In 1990 The U.S. Congress officially established the first full week of October as Mental Illness Awareness Week (MIAW). During this critical week, mental health advocates work together to educate the public about Enabling Mental Health.
This week is dedicated to mental health treatment, awareness, and recovery.
Understanding the difference between supporting and enabling is an important topic when it comes to mental illness, as well as substance abuse.
How do you provide support without crossing boundaries or enabling negative behavior?
Imagine a butterfly emerging from its cocoon. If you interfere with the process, you could damage its wings and it will never fly on its own.
The key to supporting is to provide a nurturing environment in which the caterpillar can become a butterfly.
Supporting & Empowering Your Loved One with Mental Illness Awareness
Your loved one must take responsibility and cultivate a sense of autonomy to be successful in recovery.
Empowering or supporting your loved one during a mental health crisis means lending a helping hand without taking responsibility for your loved one’s recovery.
- Offer to attend community support groups with them.
- Participate in family or couples’ therapy.
- Help them research the best treatment options.
- Hold them accountable when they relapse, refuse to seek help, or stop taking their medication.
- Set boundaries.
- Be honest if they have hurt you.
- Offer to lend a listening ear when they need to talk.
Enabling Your Loved One with Mental Illness Awareness
Enabling is often easy to do, but it is incredibly unhealthy. When you enable your loved one, you take on all of the work.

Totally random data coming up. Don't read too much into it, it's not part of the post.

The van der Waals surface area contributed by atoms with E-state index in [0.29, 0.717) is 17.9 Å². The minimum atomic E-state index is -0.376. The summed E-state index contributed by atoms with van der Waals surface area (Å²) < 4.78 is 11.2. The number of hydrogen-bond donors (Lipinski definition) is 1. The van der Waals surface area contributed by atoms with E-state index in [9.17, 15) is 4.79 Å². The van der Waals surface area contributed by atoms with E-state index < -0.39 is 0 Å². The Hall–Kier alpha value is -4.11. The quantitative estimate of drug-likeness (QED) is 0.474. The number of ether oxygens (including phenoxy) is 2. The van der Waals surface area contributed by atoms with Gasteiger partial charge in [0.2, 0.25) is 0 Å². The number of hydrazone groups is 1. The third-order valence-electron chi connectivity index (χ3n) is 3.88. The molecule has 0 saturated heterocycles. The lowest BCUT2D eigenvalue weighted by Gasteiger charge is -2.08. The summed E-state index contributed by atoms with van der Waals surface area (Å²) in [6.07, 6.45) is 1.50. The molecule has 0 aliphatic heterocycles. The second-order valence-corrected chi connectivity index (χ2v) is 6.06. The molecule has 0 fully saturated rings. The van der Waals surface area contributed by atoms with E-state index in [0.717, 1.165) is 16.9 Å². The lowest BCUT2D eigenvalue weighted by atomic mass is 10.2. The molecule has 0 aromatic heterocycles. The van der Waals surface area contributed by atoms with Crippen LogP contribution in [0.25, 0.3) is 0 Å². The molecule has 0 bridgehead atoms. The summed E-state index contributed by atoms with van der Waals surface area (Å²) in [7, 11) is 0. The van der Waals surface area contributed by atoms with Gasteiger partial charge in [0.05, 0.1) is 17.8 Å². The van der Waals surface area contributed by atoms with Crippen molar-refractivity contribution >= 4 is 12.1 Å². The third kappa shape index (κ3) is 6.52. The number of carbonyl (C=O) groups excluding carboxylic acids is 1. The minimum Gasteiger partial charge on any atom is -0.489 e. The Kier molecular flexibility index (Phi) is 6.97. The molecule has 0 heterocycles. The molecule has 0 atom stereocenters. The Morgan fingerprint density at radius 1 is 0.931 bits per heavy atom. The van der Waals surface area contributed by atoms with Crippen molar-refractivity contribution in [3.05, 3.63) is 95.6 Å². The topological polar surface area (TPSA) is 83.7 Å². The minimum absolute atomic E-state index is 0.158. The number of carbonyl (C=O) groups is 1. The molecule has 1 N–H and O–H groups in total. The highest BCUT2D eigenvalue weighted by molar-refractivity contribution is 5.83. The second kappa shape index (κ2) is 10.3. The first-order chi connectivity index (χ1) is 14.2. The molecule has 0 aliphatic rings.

You try to make their problems go away and try to fix them yourself. Enabling behavior includes:
- Ignoring their dangerous behavior.
- Making excuses for their poor behavior.
- Covering up or lying about their harmful actions.
- Prioritizing their needs before your own.
- Violating boundaries for them.
The Dangers of Enabling Mental Health
Enabling your loved one during their mental illness recovery is not only harmful to them, but it can also be harmful to you.
Individuals who act as enablers struggle with their self-esteem and must help others so they can feel worthy or wanted. In fact, enabling can be detrimental to your own mental health and relationships.
- Do you do things for your loved one that he/she can do by himself?
- Do you enjoy “rescuing” others?
- Are you acting out of guilt or obligation?
- Do you ignore warning signs and do everything you can to minimize the damage?
- Are you acting out of fear?
- Do you always apologize to others?
- Do you have a hard time saying “no”?
- Do you often feel emotionally empty after helping others?
- Do you see others as helpless?
If you find yourself answering, “yes,” too many of the above questions, you may need to take the necessary steps to help yourself.
Seeking therapy, joining a support group, setting boundaries, practicing self-love, and learning how to say “no” are all steps you can take.
Offering Healthy Support From Mental Illness is Challenging
Empowerment and support are challenging. You need to be honest with your loved one, even if it means that they may not want to hear what you have to say.
Sometimes empowering your loved one may mean that you have to set boundaries, take a step back, or involve mental health professionals.
If your loved one is always making bad decisions and putting your happiness or safety in jeopardy, you must step out of their life for a brief moment.
Taking a step back may be painful. But if you put your loved one before your own needs and safety, then you are enabling them to continue this harmful behavior.
Being a mental health advocate, supporting your loved one, and standing up for what is right are not easy tasks, but you can make a big difference in the lives of others.
AKUA believes in a whole-person treatment approach, meaning that the mind and body both must be whole for the individual to fully recover.
We offer various levels of care for mental illness recovery, as well as substance abuse recovery, and dual-diagnosis, in which both issues are present.
Call 833-258-2669 for a consultation about which program may be right for you.